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Living a Longer and Happier Life

Health in Retirement

Health in retirement looks different than health at 20 or 30. Health in retirement means having the energy to roll around in the floor with your grandkids or take a walk on the beach with a loved one. It can mean running a marathon if that’s something you want, but it doesn’t have to be extreme fitness. Instead, a healthy retirement should focus on increasing your healthspan.

You’re probably asking what’s the difference between healthspan and lifespan?

I’m glad you asked.  

Healthspan is simply the number of years we live in good health, as opposed to the total number of years we live.

The average American will live to 77, but their health begins to decline precipitously at age 64. That’s a problem, considering Baby Boomers expect to retire at age 72, based on recent data. Even if you retire at 62, like many, that doesn’t leave many healthy years to really enjoy retirement.

Last year I read the book Outlive by Dr. Peter Attia and frankly, it was life-changing. I highly recommend it. He starts by outlining the 3 main causes of non-accidental death in the US, then provides strategies for mitigating risks associated with each. He terms his approach Medicine 3.0, which is essentially a proactive approach to lowering health risks early, rather than our current approach of treating problems as they occur.

The 3 leading causes of death are:

·       Heart Disease (Someone in the US has a heart attack every 40 seconds)

·       Cancer

·       Alzheimer’s and other neurodegenerative diseases

When you break down each of these, there are certain strategies you can take to lower your risks.

·       Exercise

·       Proper nutrition

·       Quality sleep

·       Proactive health screenings and treatment


Dr. Attia calls exercise the most powerful longevity drug available.

I’m not an exercise scientist or trainer, so I’ll borrow from his advice:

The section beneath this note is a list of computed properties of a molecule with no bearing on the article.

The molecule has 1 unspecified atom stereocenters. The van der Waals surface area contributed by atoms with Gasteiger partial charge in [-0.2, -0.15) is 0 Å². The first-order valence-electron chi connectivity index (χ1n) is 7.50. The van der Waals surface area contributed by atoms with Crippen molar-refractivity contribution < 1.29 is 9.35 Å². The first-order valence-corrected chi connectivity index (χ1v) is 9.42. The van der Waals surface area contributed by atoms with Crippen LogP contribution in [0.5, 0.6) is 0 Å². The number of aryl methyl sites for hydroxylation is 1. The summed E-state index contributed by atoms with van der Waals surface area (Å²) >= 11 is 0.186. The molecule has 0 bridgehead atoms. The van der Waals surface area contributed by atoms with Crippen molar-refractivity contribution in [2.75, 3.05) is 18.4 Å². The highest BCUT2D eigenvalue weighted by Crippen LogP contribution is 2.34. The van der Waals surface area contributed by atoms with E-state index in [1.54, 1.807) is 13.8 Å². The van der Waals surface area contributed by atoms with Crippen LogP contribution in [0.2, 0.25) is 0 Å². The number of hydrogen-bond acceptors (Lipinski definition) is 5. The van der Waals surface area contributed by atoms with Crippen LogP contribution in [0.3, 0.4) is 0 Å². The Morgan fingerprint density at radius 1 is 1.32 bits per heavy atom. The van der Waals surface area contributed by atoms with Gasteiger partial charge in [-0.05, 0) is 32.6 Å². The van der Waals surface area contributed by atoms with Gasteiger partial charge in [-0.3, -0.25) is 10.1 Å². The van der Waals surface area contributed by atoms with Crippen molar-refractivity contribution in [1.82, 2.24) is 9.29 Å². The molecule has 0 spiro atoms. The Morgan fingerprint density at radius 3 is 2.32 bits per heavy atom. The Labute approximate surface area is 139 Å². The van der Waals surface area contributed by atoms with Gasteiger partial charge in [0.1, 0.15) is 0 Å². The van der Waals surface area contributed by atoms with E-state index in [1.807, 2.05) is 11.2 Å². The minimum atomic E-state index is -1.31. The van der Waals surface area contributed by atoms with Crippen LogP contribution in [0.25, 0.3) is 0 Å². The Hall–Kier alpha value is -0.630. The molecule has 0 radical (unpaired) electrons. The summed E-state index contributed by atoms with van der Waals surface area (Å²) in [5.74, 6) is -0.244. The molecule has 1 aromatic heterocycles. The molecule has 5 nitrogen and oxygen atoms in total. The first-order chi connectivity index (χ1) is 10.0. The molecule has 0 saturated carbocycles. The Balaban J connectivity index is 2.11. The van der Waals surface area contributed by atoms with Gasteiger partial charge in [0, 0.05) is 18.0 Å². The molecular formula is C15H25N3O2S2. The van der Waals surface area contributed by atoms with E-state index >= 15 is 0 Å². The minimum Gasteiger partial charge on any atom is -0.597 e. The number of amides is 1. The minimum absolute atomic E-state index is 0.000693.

• Aerobic exercise [4x/wk 45min in Zone 2 or 60-70% of your maximum heart rate or at a pace that is easy, able to have a conversation - talk test; plus 1-2x per week high-intensity intervals]

  • Strength Training. Lift heavy; squat or deadlift, hinge, push and pull, grip (Farmer’s Carry), hang, and sometime ruck. 2-3x per wk

  • Stability a few times per week before or after training or as recovery day


Metabolic disorder is one of the leading factors influencing all 3 causes of death and it’s one of the items we can most easily control. His keys to nutrition are:

  • what you eat (dietary composition)

  • when you eat (timing)

  • how much you eat (calories)

The simplest thing you can do here is to cut out added sugar and focus on eating whole foods, such as those found on the outsides of the grocery store. This will help cut out the processed food that’s stuffed in each aisle. Likewise, you’ll be focusing on the meats, dairy, whole grains, vegetables, and fruits that our bodies were built to process. Added sugar really is the killer here, the more of that you cut out, the better off you will be.


It’s easy to get behind on sleep. I have two toddlers, I deal with a lack of sleep nearly every day so I understand. That said, sleep is necessary as it’s our body’s time to heal and rebuild. Sleep loss affects not only the issues I mentioned earlier, but it also impacts our mental and physical performance.

Dr. Attia’s keys to better sleep are:

  • Darkness. You should not be able to see your hand in front of your face. Hint: room darkening shades.

  • A cool room temperature (60-68 degree F)

  • Avoid alcohol after 6PM

  • Wind down at the end of the day and create a bedtime routine

  • Avoid screen time, especially social media scrolling, a few hours before bed

Proactive Approach to Health

In short, see your doctor regularly and get ahead of any potential issues. Get your bloodwork checked. Know your family history so that you can have an idea of potential issues.

Here are Dr. Attia’s recommendations:

  • Don’t smoke (period. Don’t smoke!!). And if you do, get help to quit smoking.

  • Go beyond the standard lipid profile of total cholesterol, HDL (“good” cholesterol), LDL (“bad” cholesterol) and Triglycerides. Specifically, request apoB & Lp(a) - you will likely pay out of pocket but it’s worth it in understanding your risk.

  • Get a handle on glucose metabolism probably going beyond fasting glucose; what is your A1C (90-day glucose), how does your body respond to eating/exercise/stress? Get an oral glucose tolerance test or try continuous glucose monitoring (CGM) if possible.

  • Take a look inside the artery; get a Coronary Artery Calcium (CAC) score or heart scan.

  • Measure Blood Pressure routinely (and consider morning Heart Rate Variability, HRV).

  • Think beyond the standard 10-year risk score; think 30 years out instead.

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